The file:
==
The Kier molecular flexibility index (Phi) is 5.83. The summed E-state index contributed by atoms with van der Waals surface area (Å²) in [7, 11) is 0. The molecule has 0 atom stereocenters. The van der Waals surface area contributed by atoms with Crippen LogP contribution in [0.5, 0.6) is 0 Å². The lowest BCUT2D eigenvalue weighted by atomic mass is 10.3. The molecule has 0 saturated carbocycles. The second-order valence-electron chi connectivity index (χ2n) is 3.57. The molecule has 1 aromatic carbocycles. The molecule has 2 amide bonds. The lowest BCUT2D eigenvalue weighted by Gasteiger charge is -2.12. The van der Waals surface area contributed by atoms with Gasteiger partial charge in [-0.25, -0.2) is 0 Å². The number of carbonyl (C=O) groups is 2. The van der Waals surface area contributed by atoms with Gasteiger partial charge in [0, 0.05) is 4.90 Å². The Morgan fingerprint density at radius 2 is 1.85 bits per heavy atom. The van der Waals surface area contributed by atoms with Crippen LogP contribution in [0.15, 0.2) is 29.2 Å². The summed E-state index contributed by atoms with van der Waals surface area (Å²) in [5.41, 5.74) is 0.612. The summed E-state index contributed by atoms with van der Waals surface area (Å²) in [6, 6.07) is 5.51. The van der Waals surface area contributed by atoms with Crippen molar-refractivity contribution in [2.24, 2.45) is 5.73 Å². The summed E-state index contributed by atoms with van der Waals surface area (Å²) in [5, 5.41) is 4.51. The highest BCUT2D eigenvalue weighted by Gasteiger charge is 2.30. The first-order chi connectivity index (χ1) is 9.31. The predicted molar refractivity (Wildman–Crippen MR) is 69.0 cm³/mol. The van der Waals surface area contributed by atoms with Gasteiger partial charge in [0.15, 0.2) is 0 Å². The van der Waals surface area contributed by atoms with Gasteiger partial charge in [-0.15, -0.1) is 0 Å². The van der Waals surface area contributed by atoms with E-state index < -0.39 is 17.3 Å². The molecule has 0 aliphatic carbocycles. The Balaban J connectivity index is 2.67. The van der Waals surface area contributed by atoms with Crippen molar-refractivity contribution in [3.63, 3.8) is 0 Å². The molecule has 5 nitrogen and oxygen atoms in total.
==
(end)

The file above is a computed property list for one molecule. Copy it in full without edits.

The Kier molecular flexibility index (Phi) is 5.83. The summed E-state index contributed by atoms with van der Waals surface area (Å²) in [7, 11) is 0. The molecule has 0 atom stereocenters. The van der Waals surface area contributed by atoms with Crippen LogP contribution in [0.5, 0.6) is 0 Å². The lowest BCUT2D eigenvalue weighted by atomic mass is 10.3. The molecule has 0 saturated carbocycles. The second-order valence-electron chi connectivity index (χ2n) is 3.57. The molecule has 1 aromatic carbocycles. The molecule has 2 amide bonds. The lowest BCUT2D eigenvalue weighted by Gasteiger charge is -2.12. The van der Waals surface area contributed by atoms with Gasteiger partial charge in [-0.25, -0.2) is 0 Å². The number of carbonyl (C=O) groups is 2. The van der Waals surface area contributed by atoms with Gasteiger partial charge in [0, 0.05) is 4.90 Å². The Morgan fingerprint density at radius 2 is 1.85 bits per heavy atom. The van der Waals surface area contributed by atoms with Crippen LogP contribution in [0.15, 0.2) is 29.2 Å². The summed E-state index contributed by atoms with van der Waals surface area (Å²) in [5.41, 5.74) is 0.612. The summed E-state index contributed by atoms with van der Waals surface area (Å²) in [6, 6.07) is 5.51. The van der Waals surface area contributed by atoms with Crippen molar-refractivity contribution in [2.24, 2.45) is 5.73 Å². The summed E-state index contributed by atoms with van der Waals surface area (Å²) in [5, 5.41) is 4.51. The highest BCUT2D eigenvalue weighted by Gasteiger charge is 2.30. The first-order chi connectivity index (χ1) is 9.31. The predicted molar refractivity (Wildman–Crippen MR) is 69.0 cm³/mol. The van der Waals surface area contributed by atoms with Gasteiger partial charge in [0.15, 0.2) is 0 Å². The van der Waals surface area contributed by atoms with Gasteiger partial charge in [-0.15, -0.1) is 0 Å². The van der Waals surface area contributed by atoms with E-state index < -0.39 is 17.3 Å². The molecule has 0 aliphatic carbocycles. The Balaban J connectivity index is 2.67. The van der Waals surface area contributed by atoms with Crippen molar-refractivity contribution in [3.63, 3.8) is 0 Å². The molecule has 5 nitrogen and oxygen atoms in total.